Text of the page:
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Film celebrates Istanbul's hidden history

By George Webster for CNN
  • "Do Not Forget Me Istanbul" features work of six directors from around the world
  • Film attempts to showcase the many faces and hidden history of Turkish city
  • Artistic director Huseyin Karabey hopes film will show at Cannes or Berlin

CNN's global series i-List takes you to a different country each month. In December, we visit Turkey and look at changes shaping the country's economy, culture and social fabric.

(CNN) -- A mother discovers a son she presumed dead; two lovers seek refuge for an illicit affair; a businessman finds joy in a city he once condemned.

Welcome to Istanbul as seen through the eyes of six young directors in a new film that attempts to reveal the city's many faces, as well as its forgotten past.

Made up of six 15-minute shorts, "Do Not Forget Me Istanbul" is set to make its screening debut Friday.

"Istanbul has one of the most diverse and colorful histories of any major city on earth," said Huseyin Karabey, the movie's artistic director and producer. "You can turn onto a random street and stumble across a Roman building that was once a Turkish bath, which then became a British prison, and is now a Russian restaurant."

"There are so many influences," he added. "It's sometimes hard to see them, and in our day-to-day lives we forget the elements of the past that make us who we are."

I have no doubt that within the next few years, Turkish cinema will be the most important in Europe
--Aida Begic, director

Karabey, who won Best Director at New York's Tribeca Film Festival for his 2008 love story "My Marlon and Brando," says that this idea of a forgotten collective memory is what ties all the individual stories together.

The six directors include Sarajevo-born Aida Begic -- who won the Cannes Critics' Grand Prize for 2008 Bosnian drama "Snow" -- and Hany Abu-Assad, whose "Paradise Now" took home the Golden Globe for Best Foreign Language Film in 2005.

None of the directors are originally from Istanbul, says Karabey, but all have been touched by their experience of the historic city, which sits on the border between Europe and Asia.

Begic's story concerns a young Bosnian actress who, while in Istanbul preparing for a part in "Othello," struggles to deal with the jealous phone calls of her lover.

"This is a woman divided by two different emotions," said Begic. "Istanbul is physically divided in two by the Bosphorus Strait, and symbolically divided into the many different cultures that shape it. It's the perfect city to explore this idea of a divided mind."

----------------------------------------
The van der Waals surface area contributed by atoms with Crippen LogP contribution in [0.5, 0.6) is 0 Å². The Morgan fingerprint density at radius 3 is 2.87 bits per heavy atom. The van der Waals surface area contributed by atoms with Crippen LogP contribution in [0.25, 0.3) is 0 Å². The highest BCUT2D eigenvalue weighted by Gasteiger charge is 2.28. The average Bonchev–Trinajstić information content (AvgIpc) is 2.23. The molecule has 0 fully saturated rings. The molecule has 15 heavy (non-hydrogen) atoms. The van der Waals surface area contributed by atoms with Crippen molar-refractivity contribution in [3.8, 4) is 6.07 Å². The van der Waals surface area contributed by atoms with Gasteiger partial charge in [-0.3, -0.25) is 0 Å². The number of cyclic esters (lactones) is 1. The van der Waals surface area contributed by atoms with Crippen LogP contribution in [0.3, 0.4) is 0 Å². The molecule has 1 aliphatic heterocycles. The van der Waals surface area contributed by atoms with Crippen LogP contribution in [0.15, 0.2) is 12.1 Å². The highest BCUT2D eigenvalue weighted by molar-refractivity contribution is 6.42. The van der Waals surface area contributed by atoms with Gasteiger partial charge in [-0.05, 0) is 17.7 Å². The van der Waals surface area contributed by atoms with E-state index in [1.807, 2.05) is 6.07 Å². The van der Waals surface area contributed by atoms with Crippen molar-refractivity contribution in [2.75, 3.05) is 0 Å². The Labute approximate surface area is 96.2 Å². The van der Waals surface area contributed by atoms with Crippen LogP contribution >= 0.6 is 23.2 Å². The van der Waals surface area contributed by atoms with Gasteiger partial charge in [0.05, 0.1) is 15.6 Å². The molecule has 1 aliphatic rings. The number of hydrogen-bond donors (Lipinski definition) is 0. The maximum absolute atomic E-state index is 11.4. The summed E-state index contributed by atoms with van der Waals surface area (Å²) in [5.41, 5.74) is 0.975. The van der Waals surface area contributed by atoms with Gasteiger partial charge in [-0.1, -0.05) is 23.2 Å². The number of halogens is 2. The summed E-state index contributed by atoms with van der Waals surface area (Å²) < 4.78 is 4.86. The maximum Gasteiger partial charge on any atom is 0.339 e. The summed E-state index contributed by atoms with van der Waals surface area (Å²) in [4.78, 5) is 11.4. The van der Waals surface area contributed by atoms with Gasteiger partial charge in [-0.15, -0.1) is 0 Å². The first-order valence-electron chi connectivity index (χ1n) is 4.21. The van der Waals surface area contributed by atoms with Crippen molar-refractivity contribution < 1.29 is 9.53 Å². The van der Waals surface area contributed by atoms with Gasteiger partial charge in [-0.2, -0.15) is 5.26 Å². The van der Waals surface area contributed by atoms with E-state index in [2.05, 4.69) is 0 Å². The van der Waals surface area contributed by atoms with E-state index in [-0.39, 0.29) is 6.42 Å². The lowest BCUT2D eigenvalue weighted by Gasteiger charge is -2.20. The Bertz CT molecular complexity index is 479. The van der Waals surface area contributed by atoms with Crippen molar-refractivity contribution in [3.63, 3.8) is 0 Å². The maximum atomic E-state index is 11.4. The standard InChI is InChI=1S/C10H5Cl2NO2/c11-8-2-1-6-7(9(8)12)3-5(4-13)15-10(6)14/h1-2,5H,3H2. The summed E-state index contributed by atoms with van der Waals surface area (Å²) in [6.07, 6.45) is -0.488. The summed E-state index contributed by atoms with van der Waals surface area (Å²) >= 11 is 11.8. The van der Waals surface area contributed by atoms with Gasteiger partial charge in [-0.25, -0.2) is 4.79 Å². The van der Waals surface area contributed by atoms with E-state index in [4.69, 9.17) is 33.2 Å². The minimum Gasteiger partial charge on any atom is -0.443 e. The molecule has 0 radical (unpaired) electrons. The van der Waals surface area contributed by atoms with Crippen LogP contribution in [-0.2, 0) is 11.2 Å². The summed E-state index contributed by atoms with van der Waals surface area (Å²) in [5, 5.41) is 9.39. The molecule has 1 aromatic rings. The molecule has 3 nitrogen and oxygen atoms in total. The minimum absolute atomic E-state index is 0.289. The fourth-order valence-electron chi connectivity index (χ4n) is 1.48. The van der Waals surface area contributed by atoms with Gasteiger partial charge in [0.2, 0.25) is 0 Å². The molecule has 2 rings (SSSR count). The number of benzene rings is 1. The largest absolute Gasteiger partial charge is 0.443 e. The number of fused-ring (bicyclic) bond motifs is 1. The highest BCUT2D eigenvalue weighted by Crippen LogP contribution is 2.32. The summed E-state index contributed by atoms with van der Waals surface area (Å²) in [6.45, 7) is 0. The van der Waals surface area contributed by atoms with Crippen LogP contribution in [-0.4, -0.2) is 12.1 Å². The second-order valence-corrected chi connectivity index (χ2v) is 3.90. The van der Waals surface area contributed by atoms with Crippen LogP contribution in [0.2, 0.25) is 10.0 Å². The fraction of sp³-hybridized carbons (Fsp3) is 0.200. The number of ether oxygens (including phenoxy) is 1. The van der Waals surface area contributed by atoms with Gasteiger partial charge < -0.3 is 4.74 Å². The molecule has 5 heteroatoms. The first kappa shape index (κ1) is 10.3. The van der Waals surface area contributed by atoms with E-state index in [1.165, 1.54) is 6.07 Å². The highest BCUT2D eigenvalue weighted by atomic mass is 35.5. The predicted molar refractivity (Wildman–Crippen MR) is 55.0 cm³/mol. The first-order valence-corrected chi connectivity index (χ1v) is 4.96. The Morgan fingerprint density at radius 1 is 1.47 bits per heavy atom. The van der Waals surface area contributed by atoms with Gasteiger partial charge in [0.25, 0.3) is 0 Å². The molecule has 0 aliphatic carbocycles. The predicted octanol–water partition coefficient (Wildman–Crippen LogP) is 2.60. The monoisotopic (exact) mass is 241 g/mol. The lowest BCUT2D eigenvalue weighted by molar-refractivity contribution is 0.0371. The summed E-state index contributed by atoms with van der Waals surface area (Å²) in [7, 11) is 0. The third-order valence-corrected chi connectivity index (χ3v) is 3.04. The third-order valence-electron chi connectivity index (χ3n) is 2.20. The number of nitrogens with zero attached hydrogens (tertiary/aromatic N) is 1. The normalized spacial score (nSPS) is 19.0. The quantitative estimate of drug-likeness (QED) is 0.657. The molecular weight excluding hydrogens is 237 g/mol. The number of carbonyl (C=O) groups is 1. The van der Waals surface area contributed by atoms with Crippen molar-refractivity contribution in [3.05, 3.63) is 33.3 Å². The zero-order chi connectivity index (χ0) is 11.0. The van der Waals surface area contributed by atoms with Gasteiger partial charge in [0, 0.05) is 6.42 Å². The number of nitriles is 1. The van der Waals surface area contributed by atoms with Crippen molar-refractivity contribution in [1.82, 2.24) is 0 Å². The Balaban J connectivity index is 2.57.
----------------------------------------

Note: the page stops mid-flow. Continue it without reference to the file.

During shooting, which began in August, all the directors worked with Turkish scriptwriters, art directors, musicians and directors of photography to produce the $2 million film, funded in part by Turkey's 2010 European Capital of Culture agency.

Begic, who says the production crew members were among the most professional she's ever worked with, predicts a coming boom for Turkish cinema.

"Turkish art-house film is like a sleeping beauty that has woken up." She remarked: "I have no doubt that within the next few years, Turkish cinema will be the most important in Europe."

Born to a mother from Denmark and a Palestinian father, director Omar Shargawi now divides his time between Cairo and Istanbul -- which he describes as the most cosmopolitan city he's ever known.

"You can walk down a street and there'll be a sex club on one corner and a mosque on the other. You decide which way you want to go. This is not a society that is judging you."

This, explains the director, is why the two lovers in his story -- a girl from Israel and a guy from the Palestinian territories -- retreat to Istanbul to conduct their affair.

"Neither would be able to show affection in Tel Aviv or the West Bank, so Istanbul is the perfect place to meet," said Shargawi, whose film is based on his personal experience.

Karabey expects the film to debut internationally some time next year, "hopefully at either Cannes or the Berlin Film Festival."

But beyond making the rounds of the world's most prestigious and glittering film festivals, Karabey hopes that "Do Not Forget Me Istanbul" reaches out to the ordinary people of his homeland.

"I really want people from Istanbul, who may not have traveled beyond Turkey, just to understand how unique it is," he said.